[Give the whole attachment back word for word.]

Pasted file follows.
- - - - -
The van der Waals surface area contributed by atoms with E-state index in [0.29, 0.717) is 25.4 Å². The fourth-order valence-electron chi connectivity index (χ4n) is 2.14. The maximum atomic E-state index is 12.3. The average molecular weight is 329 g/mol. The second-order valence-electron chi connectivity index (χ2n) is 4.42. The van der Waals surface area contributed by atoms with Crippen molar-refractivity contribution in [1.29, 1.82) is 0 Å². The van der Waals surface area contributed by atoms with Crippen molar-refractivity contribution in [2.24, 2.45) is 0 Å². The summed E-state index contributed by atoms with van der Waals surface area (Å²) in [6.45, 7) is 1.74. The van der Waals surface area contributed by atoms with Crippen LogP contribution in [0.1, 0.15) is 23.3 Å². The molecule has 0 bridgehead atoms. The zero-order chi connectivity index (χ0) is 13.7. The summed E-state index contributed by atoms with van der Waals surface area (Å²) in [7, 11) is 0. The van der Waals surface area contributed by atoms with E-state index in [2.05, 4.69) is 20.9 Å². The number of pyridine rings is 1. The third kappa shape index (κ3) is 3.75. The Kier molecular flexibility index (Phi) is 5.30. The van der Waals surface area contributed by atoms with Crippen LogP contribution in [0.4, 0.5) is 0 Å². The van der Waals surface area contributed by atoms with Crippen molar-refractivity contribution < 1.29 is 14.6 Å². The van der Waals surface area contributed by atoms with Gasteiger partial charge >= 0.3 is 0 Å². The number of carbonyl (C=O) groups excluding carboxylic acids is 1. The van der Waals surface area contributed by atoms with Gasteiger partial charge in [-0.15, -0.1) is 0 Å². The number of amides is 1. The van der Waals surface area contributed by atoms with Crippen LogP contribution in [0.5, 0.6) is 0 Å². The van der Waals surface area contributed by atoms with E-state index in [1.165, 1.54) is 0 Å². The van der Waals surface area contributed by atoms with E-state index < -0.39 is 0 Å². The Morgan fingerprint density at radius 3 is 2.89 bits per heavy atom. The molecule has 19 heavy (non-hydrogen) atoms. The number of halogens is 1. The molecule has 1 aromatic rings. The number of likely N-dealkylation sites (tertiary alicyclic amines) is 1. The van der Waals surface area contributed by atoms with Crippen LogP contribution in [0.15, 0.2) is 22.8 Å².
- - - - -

The van der Waals surface area contributed by atoms with E-state index in [0.29, 0.717) is 25.4 Å². The fourth-order valence-electron chi connectivity index (χ4n) is 2.14. The maximum atomic E-state index is 12.3. The average molecular weight is 329 g/mol. The second-order valence-electron chi connectivity index (χ2n) is 4.42. The van der Waals surface area contributed by atoms with Crippen molar-refractivity contribution in [1.29, 1.82) is 0 Å². The van der Waals surface area contributed by atoms with Crippen molar-refractivity contribution in [2.24, 2.45) is 0 Å². The summed E-state index contributed by atoms with van der Waals surface area (Å²) in [6.45, 7) is 1.74. The van der Waals surface area contributed by atoms with Crippen LogP contribution in [0.1, 0.15) is 23.3 Å². The molecule has 0 bridgehead atoms. The zero-order chi connectivity index (χ0) is 13.7. The summed E-state index contributed by atoms with van der Waals surface area (Å²) in [7, 11) is 0. The van der Waals surface area contributed by atoms with E-state index in [2.05, 4.69) is 20.9 Å². The number of pyridine rings is 1. The third kappa shape index (κ3) is 3.75. The Kier molecular flexibility index (Phi) is 5.30. The van der Waals surface area contributed by atoms with Crippen LogP contribution in [0.4, 0.5) is 0 Å². The van der Waals surface area contributed by atoms with Crippen molar-refractivity contribution < 1.29 is 14.6 Å². The van der Waals surface area contributed by atoms with Gasteiger partial charge >= 0.3 is 0 Å². The number of carbonyl (C=O) groups excluding carboxylic acids is 1. The van der Waals surface area contributed by atoms with Gasteiger partial charge in [-0.15, -0.1) is 0 Å². The number of amides is 1. The van der Waals surface area contributed by atoms with Crippen LogP contribution in [0.5, 0.6) is 0 Å². The van der Waals surface area contributed by atoms with E-state index in [1.165, 1.54) is 0 Å². The van der Waals surface area contributed by atoms with E-state index < -0.39 is 0 Å². The Morgan fingerprint density at radius 3 is 2.89 bits per heavy atom. The molecule has 19 heavy (non-hydrogen) atoms. The number of halogens is 1. The molecule has 1 aromatic rings. The number of likely N-dealkylation sites (tertiary alicyclic amines) is 1. The van der Waals surface area contributed by atoms with Crippen LogP contribution in [0.15, 0.2) is 22.8 Å².